Fig. 2
figure 2

The conceptual framework

Related works and research contributions

AutoML is an emerging trend and still an active research area whose increasing demand has been driven by the recent growth in machine learning both academically and commercially. Therefore, the number of works in AutoML is still relatively small compared to other mature study fields.

In 2020, Waring et al. [30] conducted a survey on AutoML for healthcare, including both traditional machine learning and deep learning. The authors walked through and discussed each technical step in the machine learning pipeline that could be automated by AutoML, focusing on open-source AutoML frameworks like Auto-WEKA, Auto-Sklearn, TPOT, etc. In the end, they concluded opportunities as well as limitations of AutoML in biomedical environments. In short, although the need existed, few works were done to apply AutoML in healthcare. Key challenges of deploying AutoML from a healthcare perspective include the lack of high-quality data, the lack of decision transparency, and AutoML’s inefficiency for large datasets that are usually found in biomedical environments.

In 2021, Zoller and Huber [33] claimed their work to be the largest and most extensive evaluation of AutoML frameworks as they evaluated six different AutoML frameworks (i.e., TPOT, Hyperopt-Sklearn, Auto-Sklearn, Random Search, ATM, and H2O) on 73 real datasets. However, they only focused on traditional machine learning; Neural Architecture Search (NAS), a popular sub-topic of AutoML, was unrelated and therefore excluded. The authors concluded that all experimental AutoML frameworks performed similarly on average and, somehow, some datasets were better suited for AutoML than others. Many limitations of AutoML were discussed, particularly the fact that most AutoML frameworks focused on automating a single point of the machine learning pipeline whereas no work did automate the most time-consuming step of data cleaning. Besides, for truly novice users, AutoML frameworks still provided no support in automating data acquisition and deployment measures.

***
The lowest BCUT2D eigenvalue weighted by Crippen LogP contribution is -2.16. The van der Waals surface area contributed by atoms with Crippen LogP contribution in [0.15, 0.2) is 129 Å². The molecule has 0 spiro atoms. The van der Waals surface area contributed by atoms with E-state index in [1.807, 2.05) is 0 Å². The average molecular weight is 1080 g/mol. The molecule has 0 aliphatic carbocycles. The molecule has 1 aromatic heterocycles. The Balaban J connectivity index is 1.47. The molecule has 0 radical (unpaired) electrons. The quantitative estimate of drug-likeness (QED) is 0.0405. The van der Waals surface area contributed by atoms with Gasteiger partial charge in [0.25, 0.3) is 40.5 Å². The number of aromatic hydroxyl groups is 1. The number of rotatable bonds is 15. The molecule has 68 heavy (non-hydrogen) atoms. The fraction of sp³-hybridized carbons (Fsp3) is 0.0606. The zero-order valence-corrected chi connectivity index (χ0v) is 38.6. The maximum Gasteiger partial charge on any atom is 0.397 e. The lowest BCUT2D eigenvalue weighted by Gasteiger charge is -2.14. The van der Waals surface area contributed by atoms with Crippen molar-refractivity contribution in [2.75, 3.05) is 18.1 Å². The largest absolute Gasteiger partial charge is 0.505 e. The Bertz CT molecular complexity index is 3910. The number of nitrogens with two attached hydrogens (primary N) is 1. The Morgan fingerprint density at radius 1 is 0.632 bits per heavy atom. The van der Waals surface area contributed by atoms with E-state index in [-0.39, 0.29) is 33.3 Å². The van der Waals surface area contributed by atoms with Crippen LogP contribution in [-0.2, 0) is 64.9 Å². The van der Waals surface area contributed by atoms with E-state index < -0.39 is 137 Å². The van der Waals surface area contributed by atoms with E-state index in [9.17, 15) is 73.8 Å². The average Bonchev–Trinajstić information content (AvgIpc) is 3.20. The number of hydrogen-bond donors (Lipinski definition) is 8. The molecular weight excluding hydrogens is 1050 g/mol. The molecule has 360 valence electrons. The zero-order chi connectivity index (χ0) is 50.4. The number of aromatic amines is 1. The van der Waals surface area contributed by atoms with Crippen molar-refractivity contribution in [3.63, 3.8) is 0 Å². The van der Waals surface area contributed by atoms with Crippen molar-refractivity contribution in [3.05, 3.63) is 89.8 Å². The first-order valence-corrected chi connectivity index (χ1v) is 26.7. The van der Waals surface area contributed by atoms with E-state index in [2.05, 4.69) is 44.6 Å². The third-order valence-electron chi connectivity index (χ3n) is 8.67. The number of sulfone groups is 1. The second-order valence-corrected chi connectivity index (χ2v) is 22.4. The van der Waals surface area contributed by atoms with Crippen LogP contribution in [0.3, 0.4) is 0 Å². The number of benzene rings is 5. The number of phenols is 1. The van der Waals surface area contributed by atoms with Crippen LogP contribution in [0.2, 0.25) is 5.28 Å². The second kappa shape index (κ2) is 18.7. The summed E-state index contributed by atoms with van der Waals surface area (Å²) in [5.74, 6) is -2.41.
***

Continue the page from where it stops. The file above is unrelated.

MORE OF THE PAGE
Another AutoML survey in 2021 was proposed by He et al. [12]. Like Waring et al. [30] described earlier, this paper walked through each technical step in the machine learning pipeline (i.e., data preparation, feature engineering, model generation, and model evaluation) and discussed the recent progress of corresponding AutoML techniques. Not putting their main focus on the complete AutoML frameworks, this paper made extensive NAS performance comparison based on technical evaluation metrics (i.e., the number of parameters, top-1 accuracy, top-5 accuracy, and GPU days) regarding different NAS techniques proposed during 2017–2020 in prestigious academic conferences; the comparison was based on the task of image classification regarding two image datasets (i.e., CIFAR-10 and ImageNet). In the end, the authors pointed out that early NAS studies focused on high performance despite the resource consumption that could go extremely high like the 3150 GPU days of Google AmoebaNet (AAAI 2019) [9]. However, recent NAS studies tried to compromise both the search efficiency and the performance.

Up to this point, it can be seen that the main focus of AutoML research papers is often on the technical and algorithmic aspects regarding some popular steps of the machine learning pipeline like NAS and hyperparameter optimization. However, there are other research papers that explore AutoML from another perspective. For example, the work of Drozdal et al. [4] in 2020 conducted three experiments to reveal which information impacted human data scientists to trust the models produced by AutoML. The authors concluded that transparency and understandability in AutoML help increase user trust. Besides, when the trust was established, they found that the top two AutoML features that were important to human data scientists were model performance metrics and visualizations. In 2021, Mohr et al. [20] studied the ineffectiveness of AutoML process that often ended up being canceled due to a timeout. The authors proposed a new solution to predict the run time of AutoML, increasing AutoML successful evaluations and improving AutoML best solutions. The latest AutoML survey of Karmaker et al. [14] in 2022 proposed a new system that classifies several AutoML systems and frameworks based on their level of autonomy, automated tasks, the ability of domain experts to access machine learning, and the efficiency of human data scientists. The lowest level (Level 0) means the whole process is entirely manual whereas the highest level (Level 6) means everything is entirely automated, including the steps of task formulation, prediction engineering, and result summarizing and recommendation.